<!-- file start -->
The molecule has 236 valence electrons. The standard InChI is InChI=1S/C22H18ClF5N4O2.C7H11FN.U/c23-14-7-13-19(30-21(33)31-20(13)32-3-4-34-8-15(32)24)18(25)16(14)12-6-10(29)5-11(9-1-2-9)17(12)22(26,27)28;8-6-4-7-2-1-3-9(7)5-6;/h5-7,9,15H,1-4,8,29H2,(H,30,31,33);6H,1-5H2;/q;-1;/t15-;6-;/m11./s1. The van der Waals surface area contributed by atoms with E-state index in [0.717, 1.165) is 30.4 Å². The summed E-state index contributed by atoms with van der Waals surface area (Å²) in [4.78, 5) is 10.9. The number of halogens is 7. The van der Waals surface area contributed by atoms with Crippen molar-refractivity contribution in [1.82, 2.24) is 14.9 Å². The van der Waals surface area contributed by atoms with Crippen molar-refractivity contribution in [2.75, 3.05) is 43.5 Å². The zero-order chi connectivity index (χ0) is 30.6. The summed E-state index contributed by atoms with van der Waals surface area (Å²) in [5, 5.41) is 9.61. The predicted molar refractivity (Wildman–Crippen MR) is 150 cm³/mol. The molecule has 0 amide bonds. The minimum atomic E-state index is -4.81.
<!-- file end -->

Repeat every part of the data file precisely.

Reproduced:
The molecule has 236 valence electrons. The standard InChI is InChI=1S/C22H18ClF5N4O2.C7H11FN.U/c23-14-7-13-19(30-21(33)31-20(13)32-3-4-34-8-15(32)24)18(25)16(14)12-6-10(29)5-11(9-1-2-9)17(12)22(26,27)28;8-6-4-7-2-1-3-9(7)5-6;/h5-7,9,15H,1-4,8,29H2,(H,30,31,33);6H,1-5H2;/q;-1;/t15-;6-;/m11./s1. The van der Waals surface area contributed by atoms with E-state index in [0.717, 1.165) is 30.4 Å². The summed E-state index contributed by atoms with van der Waals surface area (Å²) in [4.78, 5) is 10.9. The number of halogens is 7. The van der Waals surface area contributed by atoms with Crippen molar-refractivity contribution in [1.82, 2.24) is 14.9 Å². The van der Waals surface area contributed by atoms with Crippen molar-refractivity contribution in [2.75, 3.05) is 43.5 Å². The zero-order chi connectivity index (χ0) is 30.6. The summed E-state index contributed by atoms with van der Waals surface area (Å²) in [5, 5.41) is 9.61. The predicted molar refractivity (Wildman–Crippen MR) is 150 cm³/mol. The molecule has 0 amide bonds. The minimum atomic E-state index is -4.81.